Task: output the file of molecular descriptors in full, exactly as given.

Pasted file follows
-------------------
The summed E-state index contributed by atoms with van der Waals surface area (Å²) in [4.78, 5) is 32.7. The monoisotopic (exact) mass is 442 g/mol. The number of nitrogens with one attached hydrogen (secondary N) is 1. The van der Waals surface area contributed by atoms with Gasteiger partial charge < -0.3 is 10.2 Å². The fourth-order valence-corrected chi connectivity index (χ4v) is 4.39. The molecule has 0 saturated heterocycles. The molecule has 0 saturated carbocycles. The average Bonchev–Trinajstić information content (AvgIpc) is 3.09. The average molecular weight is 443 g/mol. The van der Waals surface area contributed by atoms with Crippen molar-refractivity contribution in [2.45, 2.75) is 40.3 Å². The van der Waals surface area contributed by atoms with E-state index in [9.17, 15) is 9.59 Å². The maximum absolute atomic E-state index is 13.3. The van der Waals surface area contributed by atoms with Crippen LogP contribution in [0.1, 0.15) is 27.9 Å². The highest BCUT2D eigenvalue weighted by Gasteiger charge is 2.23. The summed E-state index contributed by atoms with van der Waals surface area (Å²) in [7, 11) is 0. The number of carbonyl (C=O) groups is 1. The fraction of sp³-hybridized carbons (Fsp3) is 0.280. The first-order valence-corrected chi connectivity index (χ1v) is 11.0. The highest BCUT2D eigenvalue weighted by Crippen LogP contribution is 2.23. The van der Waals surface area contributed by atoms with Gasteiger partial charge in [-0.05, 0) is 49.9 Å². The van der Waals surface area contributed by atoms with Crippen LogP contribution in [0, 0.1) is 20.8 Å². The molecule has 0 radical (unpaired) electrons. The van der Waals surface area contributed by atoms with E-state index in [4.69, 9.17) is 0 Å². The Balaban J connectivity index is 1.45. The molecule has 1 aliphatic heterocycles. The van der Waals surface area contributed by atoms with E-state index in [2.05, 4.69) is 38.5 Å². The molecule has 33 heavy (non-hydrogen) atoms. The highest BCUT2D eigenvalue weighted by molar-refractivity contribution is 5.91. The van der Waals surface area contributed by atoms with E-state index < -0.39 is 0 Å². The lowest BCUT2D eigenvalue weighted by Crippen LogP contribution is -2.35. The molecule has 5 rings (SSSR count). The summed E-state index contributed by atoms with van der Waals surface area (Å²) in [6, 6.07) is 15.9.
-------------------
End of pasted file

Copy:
The summed E-state index contributed by atoms with van der Waals surface area (Å²) in [4.78, 5) is 32.7. The monoisotopic (exact) mass is 442 g/mol. The number of nitrogens with one attached hydrogen (secondary N) is 1. The van der Waals surface area contributed by atoms with Gasteiger partial charge < -0.3 is 10.2 Å². The fourth-order valence-corrected chi connectivity index (χ4v) is 4.39. The molecule has 0 saturated heterocycles. The molecule has 0 saturated carbocycles. The average Bonchev–Trinajstić information content (AvgIpc) is 3.09. The average molecular weight is 443 g/mol. The van der Waals surface area contributed by atoms with Crippen molar-refractivity contribution in [2.45, 2.75) is 40.3 Å². The van der Waals surface area contributed by atoms with E-state index in [9.17, 15) is 9.59 Å². The maximum absolute atomic E-state index is 13.3. The van der Waals surface area contributed by atoms with Crippen LogP contribution in [0.1, 0.15) is 27.9 Å². The highest BCUT2D eigenvalue weighted by Gasteiger charge is 2.23. The summed E-state index contributed by atoms with van der Waals surface area (Å²) in [7, 11) is 0. The number of carbonyl (C=O) groups is 1. The fraction of sp³-hybridized carbons (Fsp3) is 0.280. The first-order valence-corrected chi connectivity index (χ1v) is 11.0. The highest BCUT2D eigenvalue weighted by Crippen LogP contribution is 2.23. The van der Waals surface area contributed by atoms with Gasteiger partial charge in [-0.05, 0) is 49.9 Å². The van der Waals surface area contributed by atoms with Crippen LogP contribution in [0, 0.1) is 20.8 Å². The molecule has 0 radical (unpaired) electrons. The van der Waals surface area contributed by atoms with E-state index in [4.69, 9.17) is 0 Å². The Balaban J connectivity index is 1.45. The molecule has 1 aliphatic heterocycles. The van der Waals surface area contributed by atoms with E-state index in [2.05, 4.69) is 38.5 Å². The molecule has 33 heavy (non-hydrogen) atoms. The highest BCUT2D eigenvalue weighted by molar-refractivity contribution is 5.91. The van der Waals surface area contributed by atoms with E-state index < -0.39 is 0 Å². The lowest BCUT2D eigenvalue weighted by Crippen LogP contribution is -2.35. The molecule has 5 rings (SSSR count). The summed E-state index contributed by atoms with van der Waals surface area (Å²) in [6, 6.07) is 15.9.